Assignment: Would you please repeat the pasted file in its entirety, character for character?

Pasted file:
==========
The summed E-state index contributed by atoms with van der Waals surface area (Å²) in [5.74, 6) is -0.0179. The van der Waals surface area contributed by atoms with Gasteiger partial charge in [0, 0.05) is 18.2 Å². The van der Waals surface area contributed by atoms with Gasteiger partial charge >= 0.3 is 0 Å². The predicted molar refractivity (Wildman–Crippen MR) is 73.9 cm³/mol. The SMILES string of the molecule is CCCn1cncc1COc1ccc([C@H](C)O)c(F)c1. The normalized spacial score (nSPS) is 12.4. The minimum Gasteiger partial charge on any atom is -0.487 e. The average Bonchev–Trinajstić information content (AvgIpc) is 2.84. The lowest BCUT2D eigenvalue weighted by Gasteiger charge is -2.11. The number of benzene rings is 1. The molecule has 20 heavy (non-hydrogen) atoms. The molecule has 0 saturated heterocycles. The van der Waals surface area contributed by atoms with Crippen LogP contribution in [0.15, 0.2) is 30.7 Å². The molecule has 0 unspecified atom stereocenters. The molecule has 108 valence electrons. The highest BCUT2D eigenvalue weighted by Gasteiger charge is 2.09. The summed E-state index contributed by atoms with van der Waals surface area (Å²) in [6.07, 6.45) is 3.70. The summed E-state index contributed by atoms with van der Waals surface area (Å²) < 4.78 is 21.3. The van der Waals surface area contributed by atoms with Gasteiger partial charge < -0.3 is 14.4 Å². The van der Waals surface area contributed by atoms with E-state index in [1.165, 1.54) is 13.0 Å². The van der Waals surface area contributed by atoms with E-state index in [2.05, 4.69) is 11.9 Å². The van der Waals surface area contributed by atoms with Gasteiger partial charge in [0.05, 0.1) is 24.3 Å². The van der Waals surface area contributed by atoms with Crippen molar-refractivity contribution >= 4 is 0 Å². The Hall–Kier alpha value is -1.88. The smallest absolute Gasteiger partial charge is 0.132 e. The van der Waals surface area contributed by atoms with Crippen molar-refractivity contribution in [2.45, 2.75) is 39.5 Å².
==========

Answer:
The summed E-state index contributed by atoms with van der Waals surface area (Å²) in [5.74, 6) is -0.0179. The van der Waals surface area contributed by atoms with Gasteiger partial charge in [0, 0.05) is 18.2 Å². The van der Waals surface area contributed by atoms with Gasteiger partial charge >= 0.3 is 0 Å². The predicted molar refractivity (Wildman–Crippen MR) is 73.9 cm³/mol. The SMILES string of the molecule is CCCn1cncc1COc1ccc([C@H](C)O)c(F)c1. The normalized spacial score (nSPS) is 12.4. The minimum Gasteiger partial charge on any atom is -0.487 e. The average Bonchev–Trinajstić information content (AvgIpc) is 2.84. The lowest BCUT2D eigenvalue weighted by Gasteiger charge is -2.11. The number of benzene rings is 1. The molecule has 20 heavy (non-hydrogen) atoms. The molecule has 0 saturated heterocycles. The van der Waals surface area contributed by atoms with Crippen LogP contribution in [0.15, 0.2) is 30.7 Å². The molecule has 0 unspecified atom stereocenters. The molecule has 108 valence electrons. The highest BCUT2D eigenvalue weighted by Gasteiger charge is 2.09. The summed E-state index contributed by atoms with van der Waals surface area (Å²) in [6.07, 6.45) is 3.70. The summed E-state index contributed by atoms with van der Waals surface area (Å²) < 4.78 is 21.3. The van der Waals surface area contributed by atoms with Gasteiger partial charge < -0.3 is 14.4 Å². The van der Waals surface area contributed by atoms with E-state index in [1.165, 1.54) is 13.0 Å². The van der Waals surface area contributed by atoms with E-state index in [2.05, 4.69) is 11.9 Å². The van der Waals surface area contributed by atoms with Gasteiger partial charge in [0.05, 0.1) is 24.3 Å². The van der Waals surface area contributed by atoms with Crippen molar-refractivity contribution >= 4 is 0 Å². The Hall–Kier alpha value is -1.88. The smallest absolute Gasteiger partial charge is 0.132 e. The van der Waals surface area contributed by atoms with Crippen molar-refractivity contribution in [2.45, 2.75) is 39.5 Å².